Another beat-’em-up that has you playing the usual cool customer out to beat up various gangs. Basically, the back of the box tells the whole story; “Kick and punch your way through New York City’s violent crime-ridden streets”. But despite its lack of originality, there’s something I like about this game. The graphics are quite colourful and cartoony, and are a breath of fresh air from the usual seriousness of this type of game. The hero actually looks quite geeky, and the villains come in all sorts of interesting guises. Another nice touch is an end-of-level bonus stage where you open one of three bins for the chance to win an extra life – and they are much needed, because this game is pretty tough! Overall, not the best game of its type, but fairly enjoyable nonetheless.

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5

Screenshot of Street Gang Football

Street Gang Football

(Code Masters, 1989)

A football game with a difference – it’s played in your own back yard! Two gangs have gathered for a fun game of football, but there aren’t many rules, and if either side scores a goal, the two gangs may start a fight with each other. This involves lots of silly remarks filling up the screen – “Goal!”, “No it wasn’t”, “Yes it was”, “Not even near”, “Wanna fight about it?”, etc. It’s not so much the tricky controls as the fact that this game takes itself too seriously. It does have some really kicking music, though.

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4

Screenshot of Street Hawk

Street Hawk

(Ocean, 1986)

Reviewed by John Beckett

Based on the American TV series from the 1980s, Street Hawk puts you in the shoes of ex-dirt biker Jesse Mach, and in the saddle of the latest government project – an all-terrain attack motorcycle capable of great speeds. You travel up the screen, evading police, shooting enemy cars with your lasers, jumping over and evading innocent drivers and pedestrians, while keeping an eye on your several gauges (armour, laser, turbo, etc.). After locating a robbery at a store, the game switches to Operation Wolf-style shoot-’em-up shenanigans before switching back to more driving. The game is not too difficult (if anything, it’s too short) and the variety of gameplay keeps things fresh. OK, it’s not too pretty to look at, being a Spectrum port, but it’s definitely worth a play.

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Screenshot of Street Machine

Street Machine

(Software Invasion, 1987)

This is a driving game viewed from above, where you race your rally car around a track in the shortest time. The course takes you through towns and countryside, and forests and lakes. The car can be difficult to control, particularly on the second and third stages where you’ll be driving in rain and snow respectively. Eventually your car will break down and you have a minute to fix your car; if any part of the car has more than 80% damage, you won’t be allowed to continue. It takes a while to learn how to control the car, but it’s really not a bad game at all, and the graphics, while fairly simple, are still colourful – and the lightning effect on the second stage is nice, too!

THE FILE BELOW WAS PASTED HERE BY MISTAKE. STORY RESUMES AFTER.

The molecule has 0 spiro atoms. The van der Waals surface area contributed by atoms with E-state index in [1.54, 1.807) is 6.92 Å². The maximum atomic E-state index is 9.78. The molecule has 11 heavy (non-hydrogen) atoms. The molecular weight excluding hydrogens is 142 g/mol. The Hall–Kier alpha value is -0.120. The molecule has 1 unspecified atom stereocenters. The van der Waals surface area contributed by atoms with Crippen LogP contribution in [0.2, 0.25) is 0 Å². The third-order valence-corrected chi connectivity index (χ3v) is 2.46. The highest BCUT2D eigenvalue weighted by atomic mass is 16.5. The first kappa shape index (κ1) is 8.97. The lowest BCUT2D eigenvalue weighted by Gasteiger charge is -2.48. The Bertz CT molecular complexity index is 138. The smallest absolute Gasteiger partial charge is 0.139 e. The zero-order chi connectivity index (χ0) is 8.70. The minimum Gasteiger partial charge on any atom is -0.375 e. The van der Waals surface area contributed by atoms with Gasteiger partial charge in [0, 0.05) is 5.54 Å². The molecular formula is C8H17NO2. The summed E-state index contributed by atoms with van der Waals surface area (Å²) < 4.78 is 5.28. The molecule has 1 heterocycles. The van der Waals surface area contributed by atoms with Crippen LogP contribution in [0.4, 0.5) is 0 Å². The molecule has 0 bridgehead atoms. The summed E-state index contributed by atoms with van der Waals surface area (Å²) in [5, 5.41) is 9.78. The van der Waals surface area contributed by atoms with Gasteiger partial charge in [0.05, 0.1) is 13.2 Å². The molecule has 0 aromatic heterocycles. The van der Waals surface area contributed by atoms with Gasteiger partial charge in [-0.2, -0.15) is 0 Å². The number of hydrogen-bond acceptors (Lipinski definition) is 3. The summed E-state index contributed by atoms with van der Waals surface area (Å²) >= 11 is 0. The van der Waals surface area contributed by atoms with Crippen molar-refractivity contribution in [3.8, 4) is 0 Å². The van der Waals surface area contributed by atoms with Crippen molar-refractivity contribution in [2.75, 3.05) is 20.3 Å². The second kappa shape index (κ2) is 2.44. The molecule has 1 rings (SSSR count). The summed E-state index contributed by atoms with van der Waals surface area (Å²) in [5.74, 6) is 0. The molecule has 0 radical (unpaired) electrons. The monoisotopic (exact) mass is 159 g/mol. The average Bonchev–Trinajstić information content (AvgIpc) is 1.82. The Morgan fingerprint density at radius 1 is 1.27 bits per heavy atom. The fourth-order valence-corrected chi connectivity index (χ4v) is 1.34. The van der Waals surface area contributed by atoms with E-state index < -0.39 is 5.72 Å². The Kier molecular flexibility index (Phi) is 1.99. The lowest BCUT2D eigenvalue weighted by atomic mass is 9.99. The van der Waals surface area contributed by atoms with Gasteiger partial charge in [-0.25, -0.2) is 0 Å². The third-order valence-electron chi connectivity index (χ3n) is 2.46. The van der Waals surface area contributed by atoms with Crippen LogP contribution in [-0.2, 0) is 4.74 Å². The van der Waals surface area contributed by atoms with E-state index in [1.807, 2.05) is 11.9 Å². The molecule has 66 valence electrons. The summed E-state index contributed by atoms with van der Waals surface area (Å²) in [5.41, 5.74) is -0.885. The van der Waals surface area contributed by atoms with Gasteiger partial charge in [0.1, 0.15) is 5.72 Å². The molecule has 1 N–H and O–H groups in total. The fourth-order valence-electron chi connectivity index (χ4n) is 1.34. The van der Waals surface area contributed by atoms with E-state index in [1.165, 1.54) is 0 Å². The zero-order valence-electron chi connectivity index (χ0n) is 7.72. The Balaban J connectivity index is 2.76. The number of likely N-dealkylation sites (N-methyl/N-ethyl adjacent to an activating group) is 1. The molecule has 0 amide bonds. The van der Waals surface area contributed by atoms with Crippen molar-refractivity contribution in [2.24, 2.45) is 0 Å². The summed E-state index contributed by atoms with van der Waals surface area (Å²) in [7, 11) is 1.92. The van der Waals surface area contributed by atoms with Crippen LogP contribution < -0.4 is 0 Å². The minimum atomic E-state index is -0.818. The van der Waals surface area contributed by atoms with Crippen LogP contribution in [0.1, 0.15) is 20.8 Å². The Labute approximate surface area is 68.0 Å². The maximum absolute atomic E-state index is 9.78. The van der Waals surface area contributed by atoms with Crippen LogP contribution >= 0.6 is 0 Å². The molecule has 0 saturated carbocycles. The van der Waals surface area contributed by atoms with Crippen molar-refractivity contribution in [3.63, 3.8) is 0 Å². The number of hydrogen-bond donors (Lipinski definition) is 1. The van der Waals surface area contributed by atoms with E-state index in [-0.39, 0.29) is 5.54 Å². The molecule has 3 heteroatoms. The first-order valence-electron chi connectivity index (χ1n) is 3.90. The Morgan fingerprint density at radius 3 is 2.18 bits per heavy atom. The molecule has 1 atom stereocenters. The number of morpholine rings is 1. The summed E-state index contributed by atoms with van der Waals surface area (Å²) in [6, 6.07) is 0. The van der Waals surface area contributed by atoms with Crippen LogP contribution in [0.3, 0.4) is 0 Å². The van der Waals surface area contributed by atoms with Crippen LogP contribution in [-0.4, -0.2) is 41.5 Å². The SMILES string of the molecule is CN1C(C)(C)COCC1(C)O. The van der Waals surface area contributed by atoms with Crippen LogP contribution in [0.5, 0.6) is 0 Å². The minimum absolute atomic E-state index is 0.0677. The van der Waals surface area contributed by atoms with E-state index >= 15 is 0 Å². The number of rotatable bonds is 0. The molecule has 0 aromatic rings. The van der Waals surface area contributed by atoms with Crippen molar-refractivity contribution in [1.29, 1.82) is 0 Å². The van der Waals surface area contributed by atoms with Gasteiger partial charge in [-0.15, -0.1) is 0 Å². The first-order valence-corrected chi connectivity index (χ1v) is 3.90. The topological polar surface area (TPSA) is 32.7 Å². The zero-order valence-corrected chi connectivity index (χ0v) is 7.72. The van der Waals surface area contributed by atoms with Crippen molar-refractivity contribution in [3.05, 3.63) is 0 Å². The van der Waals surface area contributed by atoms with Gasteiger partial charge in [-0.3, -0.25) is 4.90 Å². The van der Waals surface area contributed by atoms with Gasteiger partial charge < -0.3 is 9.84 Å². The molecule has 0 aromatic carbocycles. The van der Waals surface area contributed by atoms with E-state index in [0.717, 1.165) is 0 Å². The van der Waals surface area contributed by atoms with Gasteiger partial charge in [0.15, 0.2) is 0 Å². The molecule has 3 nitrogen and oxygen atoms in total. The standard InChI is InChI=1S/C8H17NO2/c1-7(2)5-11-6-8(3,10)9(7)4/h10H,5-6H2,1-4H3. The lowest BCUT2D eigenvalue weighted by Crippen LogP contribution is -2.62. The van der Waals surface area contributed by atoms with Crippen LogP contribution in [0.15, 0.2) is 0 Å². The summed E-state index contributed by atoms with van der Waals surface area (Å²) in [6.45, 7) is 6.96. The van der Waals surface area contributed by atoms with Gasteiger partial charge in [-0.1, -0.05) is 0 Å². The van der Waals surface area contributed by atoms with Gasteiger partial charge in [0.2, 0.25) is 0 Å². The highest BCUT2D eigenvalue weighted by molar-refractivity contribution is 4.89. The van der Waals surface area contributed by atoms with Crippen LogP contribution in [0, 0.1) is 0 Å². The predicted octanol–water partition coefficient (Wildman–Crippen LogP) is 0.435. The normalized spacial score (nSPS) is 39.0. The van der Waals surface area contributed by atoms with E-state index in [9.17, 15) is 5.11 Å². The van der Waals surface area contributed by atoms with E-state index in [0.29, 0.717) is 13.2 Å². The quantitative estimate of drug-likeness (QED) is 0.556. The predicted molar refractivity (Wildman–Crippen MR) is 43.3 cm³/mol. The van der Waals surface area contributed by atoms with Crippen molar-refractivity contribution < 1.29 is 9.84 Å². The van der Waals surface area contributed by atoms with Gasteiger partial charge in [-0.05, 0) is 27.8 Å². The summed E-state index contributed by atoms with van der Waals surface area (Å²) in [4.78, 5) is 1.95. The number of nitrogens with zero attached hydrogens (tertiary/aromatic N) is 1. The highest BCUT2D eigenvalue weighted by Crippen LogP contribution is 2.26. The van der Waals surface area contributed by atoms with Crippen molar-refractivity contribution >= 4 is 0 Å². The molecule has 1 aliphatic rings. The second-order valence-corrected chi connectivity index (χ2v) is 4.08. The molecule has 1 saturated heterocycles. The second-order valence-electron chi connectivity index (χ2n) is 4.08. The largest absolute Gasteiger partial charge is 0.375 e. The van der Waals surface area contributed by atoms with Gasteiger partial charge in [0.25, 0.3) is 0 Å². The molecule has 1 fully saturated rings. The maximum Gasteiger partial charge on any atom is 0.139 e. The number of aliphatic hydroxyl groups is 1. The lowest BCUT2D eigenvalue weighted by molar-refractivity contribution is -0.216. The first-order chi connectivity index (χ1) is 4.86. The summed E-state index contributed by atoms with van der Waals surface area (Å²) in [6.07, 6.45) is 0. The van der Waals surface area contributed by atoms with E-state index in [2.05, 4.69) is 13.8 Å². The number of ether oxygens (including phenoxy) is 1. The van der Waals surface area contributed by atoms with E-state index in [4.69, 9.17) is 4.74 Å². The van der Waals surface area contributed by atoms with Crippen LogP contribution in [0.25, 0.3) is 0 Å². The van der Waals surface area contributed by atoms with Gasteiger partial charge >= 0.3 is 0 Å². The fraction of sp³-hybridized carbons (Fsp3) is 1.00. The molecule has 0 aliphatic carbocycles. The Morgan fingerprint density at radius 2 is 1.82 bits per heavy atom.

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7

Screenshot of Street Sports Basketball

Two teams, each with three players, battle it out on the streets for a few games of basketball. There’s a choice of four courts to play on – the suburbs, a school playground, a city parking lot, or a back alley – and there are a total of ten guys and girls to choose from. It sounds exciting, but as soon as the game begins, you know it’s going to be very disappointing. The graphics are terrible with a poor choice of colours, and the players in both teams are displayed in the same colour, so you can’t tell easily who’s in which team. The computer doesn’t automatically select the player in your team who’s closest to the ball, which is annoying, and there is no sound or music at all! It’s an attempt to bring a different style of basketball to the CPC, but it’s very poorly done and it feels like a lazy Spectrum port.

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Screenshot of Street Warriors

Street Warriors

(Marcus Kasumba, 1995)

Reviewed by CPC4eva

A non-commercial adaptation of the Street Fighter II-type beat-’em-up genre, in Street Warriors you can select one or two players and up to six different fighters from around the world – four men and two women. There are a lot of files on the disc, so there is quite a bit of disc access and loading. It’s not a bad effort, with large, colourful fighters, a decent playing area, some nice vocal sounds from each character during the fights, and multiple fighting manoeuvres. If you can master the moves, in particular the special move for each fighter, it will be a much more enjoyable game to play. To help you achieve this, a practice option is available. It’s not in same league as the arcade version of Street Fighter II but it’s definitely worth a go. An unusual inclusion is the loud digitised tune that plays on the loading screen.

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A B C D E F G H I J K L M N O P Q R S T U V W X Y Z